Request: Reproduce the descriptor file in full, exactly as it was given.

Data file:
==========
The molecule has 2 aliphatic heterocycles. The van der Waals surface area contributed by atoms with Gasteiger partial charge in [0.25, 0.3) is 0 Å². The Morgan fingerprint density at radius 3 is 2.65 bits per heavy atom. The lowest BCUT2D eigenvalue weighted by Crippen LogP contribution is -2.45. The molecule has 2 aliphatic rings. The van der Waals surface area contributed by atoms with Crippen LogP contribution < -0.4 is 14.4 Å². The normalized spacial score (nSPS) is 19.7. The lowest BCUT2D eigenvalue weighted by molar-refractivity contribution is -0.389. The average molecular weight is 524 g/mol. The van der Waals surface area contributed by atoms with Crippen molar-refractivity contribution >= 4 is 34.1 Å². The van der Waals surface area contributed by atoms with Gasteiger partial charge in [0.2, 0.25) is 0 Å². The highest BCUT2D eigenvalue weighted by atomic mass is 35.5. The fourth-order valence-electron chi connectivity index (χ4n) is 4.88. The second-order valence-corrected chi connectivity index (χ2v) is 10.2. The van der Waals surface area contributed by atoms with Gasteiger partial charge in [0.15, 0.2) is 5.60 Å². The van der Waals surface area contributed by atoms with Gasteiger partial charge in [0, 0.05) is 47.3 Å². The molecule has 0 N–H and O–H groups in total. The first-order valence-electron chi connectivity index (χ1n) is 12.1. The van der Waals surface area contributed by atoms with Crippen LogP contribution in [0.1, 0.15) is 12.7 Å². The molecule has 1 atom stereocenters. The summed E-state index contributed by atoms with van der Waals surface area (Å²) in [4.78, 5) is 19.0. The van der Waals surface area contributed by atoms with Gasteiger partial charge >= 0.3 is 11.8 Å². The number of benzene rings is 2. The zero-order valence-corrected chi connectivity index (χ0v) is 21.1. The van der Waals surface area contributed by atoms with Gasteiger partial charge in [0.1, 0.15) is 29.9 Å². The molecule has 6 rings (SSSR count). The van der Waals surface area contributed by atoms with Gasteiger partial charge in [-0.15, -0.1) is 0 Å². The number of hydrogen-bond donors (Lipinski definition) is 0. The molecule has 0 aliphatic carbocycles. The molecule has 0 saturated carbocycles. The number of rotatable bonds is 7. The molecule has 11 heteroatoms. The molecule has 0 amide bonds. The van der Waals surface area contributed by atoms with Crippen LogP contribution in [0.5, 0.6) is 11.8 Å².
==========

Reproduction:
The molecule has 2 aliphatic heterocycles. The van der Waals surface area contributed by atoms with Gasteiger partial charge in [0.25, 0.3) is 0 Å². The Morgan fingerprint density at radius 3 is 2.65 bits per heavy atom. The lowest BCUT2D eigenvalue weighted by Crippen LogP contribution is -2.45. The molecule has 2 aliphatic rings. The van der Waals surface area contributed by atoms with Crippen LogP contribution < -0.4 is 14.4 Å². The normalized spacial score (nSPS) is 19.7. The lowest BCUT2D eigenvalue weighted by molar-refractivity contribution is -0.389. The average molecular weight is 524 g/mol. The van der Waals surface area contributed by atoms with Crippen molar-refractivity contribution >= 4 is 34.1 Å². The van der Waals surface area contributed by atoms with Gasteiger partial charge in [0.2, 0.25) is 0 Å². The highest BCUT2D eigenvalue weighted by atomic mass is 35.5. The fourth-order valence-electron chi connectivity index (χ4n) is 4.88. The second-order valence-corrected chi connectivity index (χ2v) is 10.2. The van der Waals surface area contributed by atoms with Gasteiger partial charge in [0.15, 0.2) is 5.60 Å². The van der Waals surface area contributed by atoms with Gasteiger partial charge in [0, 0.05) is 47.3 Å². The molecule has 0 N–H and O–H groups in total. The first-order valence-electron chi connectivity index (χ1n) is 12.1. The van der Waals surface area contributed by atoms with Crippen LogP contribution in [0.1, 0.15) is 12.7 Å². The molecule has 1 atom stereocenters. The summed E-state index contributed by atoms with van der Waals surface area (Å²) in [4.78, 5) is 19.0. The van der Waals surface area contributed by atoms with Gasteiger partial charge >= 0.3 is 11.8 Å². The number of benzene rings is 2. The zero-order valence-corrected chi connectivity index (χ0v) is 21.1. The van der Waals surface area contributed by atoms with Gasteiger partial charge in [0.1, 0.15) is 29.9 Å². The molecule has 6 rings (SSSR count). The van der Waals surface area contributed by atoms with Gasteiger partial charge in [-0.15, -0.1) is 0 Å². The number of hydrogen-bond donors (Lipinski definition) is 0. The molecule has 0 aliphatic carbocycles. The molecule has 0 saturated carbocycles. The number of rotatable bonds is 7. The molecule has 11 heteroatoms. The molecule has 0 amide bonds. The van der Waals surface area contributed by atoms with Crippen LogP contribution in [0.5, 0.6) is 11.8 Å².